December 8: Mark Strizic, who died on this date in 2012, migrated to Australia from Croatia in 1950 and became a widely published architectural and industrial photographer and portraitist of significant Australians. He taught photography at tertiary level in Melbourne from 1978, and in 1984 he became a full time artist, photographer and designer.
He was self-taught, his physics training having prepared him to courageously tackle a new technology. You can see his transformation into a professional by going to the State Library of Victoria website. They have in their collection his entire output; 5000+ negatives, gorgeous prints, and slides. These are available as thumbnails online and I have spent hours trawling through them, revisiting the Melbourne of my father, and of my childhood.
This visionary has left behind an unmatched record of Melbourne’s Modernist transformation. Strizic documented the innovations of its prominent architects certainly, but you can also see the change in culture at work on the streets and the people in his images as the Victorian era is swept aside by Whelan the Wrecker to be replaced by some quite beautiful, and many quite ugly, modernist buildings.
Many are familiar with his strikingly graphic contre-jour street photography of 1960s Melbourne. His contribution to modernism in Australian photography is worth recognising [I have contributed his biography to DAAO and Wikipedia].
What I am interested in here is Strizic’s portraiture.
Shulim Krimper (1893-1971), furniture designer and cabinetmaker, with a reputation for the superb construction of his custom-made modern furniture came from the Austro-Hungarian province of Bukovina. Strizic’s lucky break came with a commission to photograph for a catalogue for a show of Krimper’s furniture at the National Gallery of Victoria in 1959. The portrait (above) looks middle European in manner, reminiscent of the Neue Sachlichkeit adherents with its severe lighting that carves the two-thirds profile out of blackness, adding detail to the eye in front with a spot of light that crosses the iris to produce a highlight on the right hand edge. While it is dramatic, it tells us little about he subject, making him appear severe and formal.
Nearly ten years later he photographed Krimper again;
This time Strizic includes Krimper’s furniture in the portrait by seating him amongst it. The lighting is unobtrusive, only evident in the hard shadows on the floor that fall from a spot on the left that sets highlights in both eyes, and an additional fill-light flood on the right that is battened off so that it casts a soft shadow on one side of the chair cushion. The subject engages with the photographer with a familiar half-smile while asserting his craftsmanship of the furniture with a proprietary hand gesture. The shot is from the large-format camera Strizic habitually used for his architectural shots and here he has applied a tilt and swing of the lens-board to pick up the exquisite detail of the decorative dovetail at the corner of the chest in the foreground while keeping the turned wooden cigarette-holder on the glass tabletop sharp along with the upswept corner of the sideboard behind it and the fore edge of the platter on top. The photograph is as finely crafted as the furniture, but Strizic is not satisfied…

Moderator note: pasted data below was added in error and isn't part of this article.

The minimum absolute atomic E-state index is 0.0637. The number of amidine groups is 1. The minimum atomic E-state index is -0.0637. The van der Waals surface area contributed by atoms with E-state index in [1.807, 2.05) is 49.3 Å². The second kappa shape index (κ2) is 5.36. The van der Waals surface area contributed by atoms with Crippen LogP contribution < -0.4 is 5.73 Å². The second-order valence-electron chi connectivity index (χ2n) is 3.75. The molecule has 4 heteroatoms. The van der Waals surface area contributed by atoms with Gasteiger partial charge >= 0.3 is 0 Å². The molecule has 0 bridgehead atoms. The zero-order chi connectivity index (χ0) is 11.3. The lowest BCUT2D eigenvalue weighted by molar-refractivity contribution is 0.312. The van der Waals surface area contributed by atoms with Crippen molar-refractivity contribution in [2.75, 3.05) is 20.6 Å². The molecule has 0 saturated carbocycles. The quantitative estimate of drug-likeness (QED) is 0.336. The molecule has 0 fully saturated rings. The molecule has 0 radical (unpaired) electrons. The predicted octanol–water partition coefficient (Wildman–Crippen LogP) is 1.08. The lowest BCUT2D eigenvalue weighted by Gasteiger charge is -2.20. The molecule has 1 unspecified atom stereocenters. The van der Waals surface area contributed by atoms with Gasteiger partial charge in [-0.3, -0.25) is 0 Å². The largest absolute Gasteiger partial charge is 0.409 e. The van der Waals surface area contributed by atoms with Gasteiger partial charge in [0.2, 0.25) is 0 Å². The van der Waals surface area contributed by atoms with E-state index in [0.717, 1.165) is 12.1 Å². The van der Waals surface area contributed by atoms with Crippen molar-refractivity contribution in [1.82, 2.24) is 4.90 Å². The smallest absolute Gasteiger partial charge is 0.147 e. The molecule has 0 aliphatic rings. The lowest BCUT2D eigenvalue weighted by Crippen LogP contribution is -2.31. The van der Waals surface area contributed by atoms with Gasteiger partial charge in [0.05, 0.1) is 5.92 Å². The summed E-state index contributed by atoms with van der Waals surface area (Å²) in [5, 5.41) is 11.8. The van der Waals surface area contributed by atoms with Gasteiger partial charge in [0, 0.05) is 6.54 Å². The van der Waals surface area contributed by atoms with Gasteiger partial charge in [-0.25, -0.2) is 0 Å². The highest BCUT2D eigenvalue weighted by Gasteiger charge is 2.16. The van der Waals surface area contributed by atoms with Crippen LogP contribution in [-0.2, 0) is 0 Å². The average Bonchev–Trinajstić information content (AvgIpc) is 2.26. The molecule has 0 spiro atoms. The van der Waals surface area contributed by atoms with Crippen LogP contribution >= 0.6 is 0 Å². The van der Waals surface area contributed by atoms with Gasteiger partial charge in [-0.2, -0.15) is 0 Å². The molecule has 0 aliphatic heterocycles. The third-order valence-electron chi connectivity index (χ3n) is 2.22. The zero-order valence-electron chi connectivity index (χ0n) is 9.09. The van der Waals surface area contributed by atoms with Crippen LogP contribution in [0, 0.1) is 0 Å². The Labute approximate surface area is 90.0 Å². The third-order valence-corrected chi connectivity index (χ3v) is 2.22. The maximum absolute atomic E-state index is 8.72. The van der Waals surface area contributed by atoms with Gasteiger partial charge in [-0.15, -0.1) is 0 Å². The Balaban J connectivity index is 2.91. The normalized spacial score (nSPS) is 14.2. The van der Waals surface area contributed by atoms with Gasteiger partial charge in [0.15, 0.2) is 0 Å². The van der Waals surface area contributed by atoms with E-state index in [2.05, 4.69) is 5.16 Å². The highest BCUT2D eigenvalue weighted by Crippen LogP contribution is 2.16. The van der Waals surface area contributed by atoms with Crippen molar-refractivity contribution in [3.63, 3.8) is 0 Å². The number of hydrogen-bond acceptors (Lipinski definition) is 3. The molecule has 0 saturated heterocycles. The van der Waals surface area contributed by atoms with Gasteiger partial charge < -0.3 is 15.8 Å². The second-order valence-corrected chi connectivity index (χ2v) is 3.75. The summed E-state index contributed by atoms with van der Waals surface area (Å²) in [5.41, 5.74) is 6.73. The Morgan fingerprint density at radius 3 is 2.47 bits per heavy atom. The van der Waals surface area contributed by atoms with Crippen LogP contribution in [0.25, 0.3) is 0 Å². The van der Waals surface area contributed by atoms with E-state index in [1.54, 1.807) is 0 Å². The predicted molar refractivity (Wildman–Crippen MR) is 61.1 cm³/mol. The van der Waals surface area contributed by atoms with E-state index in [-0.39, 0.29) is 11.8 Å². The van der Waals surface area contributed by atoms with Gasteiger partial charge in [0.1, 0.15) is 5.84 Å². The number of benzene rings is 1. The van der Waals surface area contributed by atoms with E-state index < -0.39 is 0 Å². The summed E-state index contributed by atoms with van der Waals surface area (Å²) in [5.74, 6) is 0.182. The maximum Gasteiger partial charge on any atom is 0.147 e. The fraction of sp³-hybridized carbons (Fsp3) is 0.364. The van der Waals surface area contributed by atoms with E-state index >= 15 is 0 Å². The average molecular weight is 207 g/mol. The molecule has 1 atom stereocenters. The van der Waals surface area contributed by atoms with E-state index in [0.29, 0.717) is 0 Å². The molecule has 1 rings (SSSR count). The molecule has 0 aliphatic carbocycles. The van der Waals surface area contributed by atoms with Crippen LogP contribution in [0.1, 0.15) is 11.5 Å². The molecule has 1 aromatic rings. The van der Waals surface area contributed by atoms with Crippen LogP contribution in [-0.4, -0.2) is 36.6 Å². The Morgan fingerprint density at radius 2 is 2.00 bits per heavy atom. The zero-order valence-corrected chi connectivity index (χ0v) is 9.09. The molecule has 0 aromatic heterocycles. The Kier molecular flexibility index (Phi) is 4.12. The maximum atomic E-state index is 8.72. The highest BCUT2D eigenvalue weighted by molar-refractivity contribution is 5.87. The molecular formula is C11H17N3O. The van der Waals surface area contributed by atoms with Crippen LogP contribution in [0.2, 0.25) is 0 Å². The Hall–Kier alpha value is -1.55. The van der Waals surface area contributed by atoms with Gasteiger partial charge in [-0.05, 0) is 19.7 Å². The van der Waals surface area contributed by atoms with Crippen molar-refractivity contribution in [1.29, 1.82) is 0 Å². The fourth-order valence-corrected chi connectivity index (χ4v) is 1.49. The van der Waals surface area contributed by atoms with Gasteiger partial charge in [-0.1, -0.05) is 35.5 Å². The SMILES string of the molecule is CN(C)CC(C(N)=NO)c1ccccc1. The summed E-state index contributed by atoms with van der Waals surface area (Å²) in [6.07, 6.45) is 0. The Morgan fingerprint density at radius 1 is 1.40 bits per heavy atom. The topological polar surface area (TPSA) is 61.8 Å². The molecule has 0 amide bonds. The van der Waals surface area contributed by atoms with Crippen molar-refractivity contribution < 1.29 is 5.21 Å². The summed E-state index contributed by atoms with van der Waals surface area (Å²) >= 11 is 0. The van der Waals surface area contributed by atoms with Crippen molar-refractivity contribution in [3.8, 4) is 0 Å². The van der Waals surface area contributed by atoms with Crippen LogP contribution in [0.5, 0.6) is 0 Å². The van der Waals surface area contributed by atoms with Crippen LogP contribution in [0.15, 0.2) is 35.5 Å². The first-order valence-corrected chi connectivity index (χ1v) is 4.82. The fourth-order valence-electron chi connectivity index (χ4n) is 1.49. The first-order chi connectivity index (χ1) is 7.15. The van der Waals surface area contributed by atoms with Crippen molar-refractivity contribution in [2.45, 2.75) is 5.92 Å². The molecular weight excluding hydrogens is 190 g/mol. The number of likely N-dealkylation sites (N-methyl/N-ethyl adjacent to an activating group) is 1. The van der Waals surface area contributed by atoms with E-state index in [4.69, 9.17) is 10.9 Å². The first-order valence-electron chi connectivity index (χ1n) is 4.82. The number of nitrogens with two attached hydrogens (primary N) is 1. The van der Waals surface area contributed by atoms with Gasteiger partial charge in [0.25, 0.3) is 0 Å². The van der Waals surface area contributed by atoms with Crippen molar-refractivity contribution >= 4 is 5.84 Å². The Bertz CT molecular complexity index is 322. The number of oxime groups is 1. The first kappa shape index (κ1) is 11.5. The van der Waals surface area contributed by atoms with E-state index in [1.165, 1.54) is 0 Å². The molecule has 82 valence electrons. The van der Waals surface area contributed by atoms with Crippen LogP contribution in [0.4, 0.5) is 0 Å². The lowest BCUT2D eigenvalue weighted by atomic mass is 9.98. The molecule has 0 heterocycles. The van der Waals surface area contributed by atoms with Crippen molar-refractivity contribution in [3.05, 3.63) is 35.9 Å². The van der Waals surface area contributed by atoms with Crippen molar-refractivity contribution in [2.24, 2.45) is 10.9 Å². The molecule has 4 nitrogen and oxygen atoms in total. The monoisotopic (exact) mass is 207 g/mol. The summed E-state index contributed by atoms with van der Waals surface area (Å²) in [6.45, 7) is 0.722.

…and gets out a his Nikon F single lens reflex camera and fits an 85mm lens. Krimper leans forward from his position in the large format photograph and clasps his hands, echoing the dovetail joint which Strizic keeps relatively sharp in the front right corner. The arrangement hints that the light in the background (a table lamp by Krimper) is responsible for the side-lighting, but of course it is still the same spot or flood as in the previous image. A shaft of timber, completely out of focus looms in the foreground leaving room for us to see the curved leg of the glass topped table. This is a far more engaging image and it is typical of the approach Strizic was to take forward, even his photograph of architecture; a mobile, spatially aware, subjective image-making.
Architect Robin Boyd’s Living In Australia was first published in 1970 and promotes Boyd’s philosophy with which Strizic sympathised and which influenced the trajectory of Australian architectural design toward an open plan Modernist style not unlike its Californian contemporary, but that made the transition between inside and outside more fluid, more transparent and in tune with a growing love of the Australian bush, evidenced by the increased use of native plants in informal gardens.
John Gollings, a leading photographer of buildings by Australia’s most significant architects; from Glenn Murcutt to Harry Seidler, revisited the Boyd commissions, rephotographing those originally shot by Strizic. In a radio interview Gollings says of Strizic: